NASA’s Curiosity rover has just sent back its first panoramic, color image of Mars’ Gale Crater.
It’s been on the surface of Mars for less than a week, but already the Curiosity rover is hard at work exploring the surface of Mars. The first part of that exploration, of course, is taking photos to send back to Earth so that the Mars rover team can study the surface. That may not sound like much, but consider this – the camera itself has spent nearly nine months in the cold and vacuum of space. By contrast, most of us get worried about getting our cameras wet even if it’s only sprinkling a little.
“After a year in cold storage, where it endured the rigors of launch, the deep space cruise to Mars and everything that went on during landing, it is great to see our camera is working as planned,” said Mike Malin, principal investigator of the Mastcam instrument in a NASA press release. “As engaging as this color panorama is, it is important to note this is only one-eighth the potential resolution of images from this camera.”
The image above is the first panoramic image that Curiosity has sent back to Earth. It’s composed of 130 separate images, each only 144 by 144 pixels each. Larger images, which will be 1200 x 1200 pixels, will be the next step. The purpose of these photos isn’t just to take pictures – it will also help the Curiosity team figure out the best path for the rover to take in order to complete its mission.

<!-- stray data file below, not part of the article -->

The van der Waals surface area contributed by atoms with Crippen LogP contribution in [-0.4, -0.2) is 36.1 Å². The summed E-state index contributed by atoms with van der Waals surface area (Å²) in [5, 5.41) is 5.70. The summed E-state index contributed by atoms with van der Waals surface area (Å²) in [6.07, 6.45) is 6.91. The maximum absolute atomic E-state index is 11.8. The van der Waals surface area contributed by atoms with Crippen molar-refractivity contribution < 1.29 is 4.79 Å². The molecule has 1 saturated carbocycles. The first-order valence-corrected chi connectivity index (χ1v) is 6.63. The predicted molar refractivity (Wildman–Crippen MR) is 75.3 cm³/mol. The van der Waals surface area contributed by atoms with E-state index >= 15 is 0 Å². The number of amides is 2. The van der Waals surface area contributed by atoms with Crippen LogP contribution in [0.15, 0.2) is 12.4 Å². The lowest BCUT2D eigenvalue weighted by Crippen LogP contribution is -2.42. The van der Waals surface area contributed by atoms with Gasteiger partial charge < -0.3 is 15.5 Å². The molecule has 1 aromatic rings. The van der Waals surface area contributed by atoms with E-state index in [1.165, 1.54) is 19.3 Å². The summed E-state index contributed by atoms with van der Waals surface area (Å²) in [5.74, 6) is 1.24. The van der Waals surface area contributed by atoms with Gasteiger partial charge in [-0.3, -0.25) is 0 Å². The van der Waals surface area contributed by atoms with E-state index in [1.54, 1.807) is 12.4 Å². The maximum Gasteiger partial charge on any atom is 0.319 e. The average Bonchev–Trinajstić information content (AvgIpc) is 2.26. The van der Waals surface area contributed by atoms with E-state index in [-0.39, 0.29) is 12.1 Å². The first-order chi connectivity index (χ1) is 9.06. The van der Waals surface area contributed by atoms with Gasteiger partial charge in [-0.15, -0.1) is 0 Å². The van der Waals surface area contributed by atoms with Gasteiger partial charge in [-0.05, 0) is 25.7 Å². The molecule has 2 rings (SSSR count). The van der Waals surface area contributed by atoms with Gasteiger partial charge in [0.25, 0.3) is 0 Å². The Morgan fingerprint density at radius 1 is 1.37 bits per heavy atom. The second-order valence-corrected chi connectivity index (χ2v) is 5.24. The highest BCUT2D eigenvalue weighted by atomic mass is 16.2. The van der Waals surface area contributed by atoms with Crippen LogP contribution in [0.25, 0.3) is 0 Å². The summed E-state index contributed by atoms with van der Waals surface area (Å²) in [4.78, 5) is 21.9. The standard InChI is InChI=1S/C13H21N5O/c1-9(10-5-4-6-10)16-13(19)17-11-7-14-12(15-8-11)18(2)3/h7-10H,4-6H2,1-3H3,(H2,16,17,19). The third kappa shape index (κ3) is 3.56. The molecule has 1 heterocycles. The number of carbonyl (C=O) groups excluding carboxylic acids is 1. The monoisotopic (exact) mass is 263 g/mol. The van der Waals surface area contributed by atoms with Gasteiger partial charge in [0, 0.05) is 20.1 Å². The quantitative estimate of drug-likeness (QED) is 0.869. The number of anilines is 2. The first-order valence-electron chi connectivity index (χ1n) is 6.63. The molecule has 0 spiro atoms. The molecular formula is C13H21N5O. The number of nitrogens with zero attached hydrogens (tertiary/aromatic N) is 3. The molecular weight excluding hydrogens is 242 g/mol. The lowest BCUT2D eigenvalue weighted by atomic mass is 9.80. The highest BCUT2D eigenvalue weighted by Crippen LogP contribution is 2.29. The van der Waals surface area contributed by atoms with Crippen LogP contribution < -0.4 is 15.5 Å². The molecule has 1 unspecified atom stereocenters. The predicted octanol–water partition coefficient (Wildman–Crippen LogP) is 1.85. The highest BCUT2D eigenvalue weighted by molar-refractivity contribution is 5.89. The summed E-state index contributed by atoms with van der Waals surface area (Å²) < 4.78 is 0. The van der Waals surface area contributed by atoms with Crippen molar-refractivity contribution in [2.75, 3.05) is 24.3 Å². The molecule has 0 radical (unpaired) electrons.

“It is important to understand the geological context around Curiosity,” said Dawn Sumner, a member of the Curiosity science team in the release. “We want to choose a route to Mount Sharp that makes good progress toward the destination while allowing important science observations along the way.”
In addition, the initial photos will also help scientists figure out how the landing itself impacted the Martian surface. For example, the gray splotches you see in the photo appear to be the effects of the rockets that assisted in getting Curiosity to the ground. This type of information is useful for engineering future Mars missions.
You can check out more images of Mars from Curiosity here.
Image credit: NASA/JPL-Caltech/MSSS